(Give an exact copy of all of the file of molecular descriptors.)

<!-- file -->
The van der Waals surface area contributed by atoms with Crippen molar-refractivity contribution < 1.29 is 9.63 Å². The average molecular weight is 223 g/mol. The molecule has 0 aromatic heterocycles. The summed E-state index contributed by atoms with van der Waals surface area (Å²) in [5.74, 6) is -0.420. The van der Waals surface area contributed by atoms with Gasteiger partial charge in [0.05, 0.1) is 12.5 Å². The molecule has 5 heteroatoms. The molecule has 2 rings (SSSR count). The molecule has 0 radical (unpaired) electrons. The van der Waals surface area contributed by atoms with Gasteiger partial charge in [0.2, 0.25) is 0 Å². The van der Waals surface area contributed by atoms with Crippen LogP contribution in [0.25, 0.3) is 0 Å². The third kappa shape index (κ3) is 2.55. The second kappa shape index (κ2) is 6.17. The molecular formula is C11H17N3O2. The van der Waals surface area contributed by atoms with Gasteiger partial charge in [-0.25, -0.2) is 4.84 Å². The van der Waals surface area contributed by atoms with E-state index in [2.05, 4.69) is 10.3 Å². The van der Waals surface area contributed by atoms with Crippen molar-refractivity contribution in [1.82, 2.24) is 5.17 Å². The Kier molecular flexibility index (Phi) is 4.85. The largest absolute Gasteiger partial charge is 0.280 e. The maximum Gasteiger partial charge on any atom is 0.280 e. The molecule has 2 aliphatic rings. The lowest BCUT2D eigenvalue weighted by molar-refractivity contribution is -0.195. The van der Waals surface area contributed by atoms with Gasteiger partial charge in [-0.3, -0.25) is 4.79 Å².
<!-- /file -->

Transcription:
The van der Waals surface area contributed by atoms with Crippen molar-refractivity contribution < 1.29 is 9.63 Å². The average molecular weight is 223 g/mol. The molecule has 0 aromatic heterocycles. The summed E-state index contributed by atoms with van der Waals surface area (Å²) in [5.74, 6) is -0.420. The van der Waals surface area contributed by atoms with Gasteiger partial charge in [0.05, 0.1) is 12.5 Å². The molecule has 5 heteroatoms. The molecule has 2 rings (SSSR count). The molecule has 0 radical (unpaired) electrons. The van der Waals surface area contributed by atoms with Gasteiger partial charge in [0.2, 0.25) is 0 Å². The van der Waals surface area contributed by atoms with Crippen LogP contribution in [0.25, 0.3) is 0 Å². The third kappa shape index (κ3) is 2.55. The second kappa shape index (κ2) is 6.17. The molecular formula is C11H17N3O2. The van der Waals surface area contributed by atoms with Gasteiger partial charge in [-0.25, -0.2) is 4.84 Å². The van der Waals surface area contributed by atoms with E-state index in [2.05, 4.69) is 10.3 Å². The van der Waals surface area contributed by atoms with Crippen molar-refractivity contribution in [1.82, 2.24) is 5.17 Å². The Kier molecular flexibility index (Phi) is 4.85. The largest absolute Gasteiger partial charge is 0.280 e. The maximum Gasteiger partial charge on any atom is 0.280 e. The molecule has 2 aliphatic rings. The lowest BCUT2D eigenvalue weighted by molar-refractivity contribution is -0.195. The van der Waals surface area contributed by atoms with Gasteiger partial charge in [-0.3, -0.25) is 4.79 Å².